"Mary, dear . . ." said her mother with her yawn.
"I'm absolutely exhausted! Would you blow out the candles and turn off the gasoline lamps?"
"Certainly, Mama," answered Mary, turning a sympathetic eye on her poor tired mother as she followed her equally worn out husband upstairs to bed.
Mary then flitted about the house snuffing out the candles and extinguishing the lamps.
As she turned down the last gaslight a bright spot of red came to the corner of her vision. Mary paused and looked at it in the dim light. A lone red scarf hung on the coat rack. "Hm! Someone must have forgotten it," she murmured to herself. Mary went to pick it up and as her hand closed around the scarf a knock came at the door. Mary frowned and took the scarf with her as she went to answer it.
Upon opening the door she discovered Ethan Wood standing on her doorstep, with an expression of obvious surprise. It startled her as well. He was the last person she'd thought she'd see, alone, on her doorstep.
"Oh, Miss Pembrooke! . . . I did not expect you to answer the door . . . I mean . . . I left-"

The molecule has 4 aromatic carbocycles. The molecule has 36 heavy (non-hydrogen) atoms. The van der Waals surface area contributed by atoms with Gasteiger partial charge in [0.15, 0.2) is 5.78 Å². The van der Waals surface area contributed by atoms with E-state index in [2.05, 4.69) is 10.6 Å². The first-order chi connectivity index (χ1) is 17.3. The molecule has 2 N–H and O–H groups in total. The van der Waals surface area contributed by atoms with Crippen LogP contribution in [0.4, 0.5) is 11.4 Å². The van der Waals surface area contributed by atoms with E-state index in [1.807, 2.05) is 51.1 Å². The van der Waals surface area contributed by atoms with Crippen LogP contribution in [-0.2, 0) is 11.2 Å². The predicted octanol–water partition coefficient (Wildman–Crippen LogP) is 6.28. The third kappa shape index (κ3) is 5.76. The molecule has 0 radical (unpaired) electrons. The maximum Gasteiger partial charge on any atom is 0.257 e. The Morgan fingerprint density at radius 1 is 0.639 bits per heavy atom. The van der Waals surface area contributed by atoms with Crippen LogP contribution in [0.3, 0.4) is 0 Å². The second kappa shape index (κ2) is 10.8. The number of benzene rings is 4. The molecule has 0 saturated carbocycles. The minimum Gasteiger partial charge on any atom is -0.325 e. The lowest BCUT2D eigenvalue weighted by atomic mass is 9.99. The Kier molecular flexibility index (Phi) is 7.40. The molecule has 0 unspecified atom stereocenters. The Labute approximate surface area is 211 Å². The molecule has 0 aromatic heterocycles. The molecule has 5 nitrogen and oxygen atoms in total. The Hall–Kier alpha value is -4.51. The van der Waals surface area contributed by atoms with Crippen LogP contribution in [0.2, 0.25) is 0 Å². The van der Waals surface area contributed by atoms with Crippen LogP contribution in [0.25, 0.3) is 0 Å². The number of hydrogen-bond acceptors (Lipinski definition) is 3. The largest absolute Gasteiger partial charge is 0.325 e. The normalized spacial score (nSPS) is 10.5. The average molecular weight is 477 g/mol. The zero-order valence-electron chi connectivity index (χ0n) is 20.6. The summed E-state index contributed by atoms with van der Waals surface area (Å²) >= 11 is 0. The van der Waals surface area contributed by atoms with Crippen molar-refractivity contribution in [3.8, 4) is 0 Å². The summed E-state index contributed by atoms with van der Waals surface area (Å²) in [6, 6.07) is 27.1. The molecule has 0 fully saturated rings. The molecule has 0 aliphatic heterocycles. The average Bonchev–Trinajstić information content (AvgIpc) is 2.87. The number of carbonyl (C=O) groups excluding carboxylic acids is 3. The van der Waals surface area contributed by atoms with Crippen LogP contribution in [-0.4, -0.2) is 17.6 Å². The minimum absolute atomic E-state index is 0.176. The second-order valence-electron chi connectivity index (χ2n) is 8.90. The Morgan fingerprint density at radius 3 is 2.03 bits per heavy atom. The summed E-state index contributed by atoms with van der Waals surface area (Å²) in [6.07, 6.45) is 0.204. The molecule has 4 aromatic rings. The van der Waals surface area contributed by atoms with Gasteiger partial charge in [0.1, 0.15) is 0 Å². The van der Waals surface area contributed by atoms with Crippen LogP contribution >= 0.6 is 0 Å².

"Your scarf?" the un-expected Mary finished for him, holding up the sought-after item.
"Yes! Thank goodness, I thought I had lost it outside when I left your house earlier. Georgina would never have forgiven me if I did. She made it for me."
Mary nodded uncomfortably. She could feel the dreaded awkward silence creeping up on them like a fog. "Well," she said, dissipating that fear, "here is your scarf."
At first he didn't take it from her, for his eyes were fixed on something above her head. With the hand that was holding the scarf still extended, Mary looked up. The sprig of mistletoe waved back at her in greeting, as it dangled over her head.
Mary barely felt Ethan take the scarf out of her grasp; she had been about to drop it anyway. But, the movements made her turn her attention back to Ethan.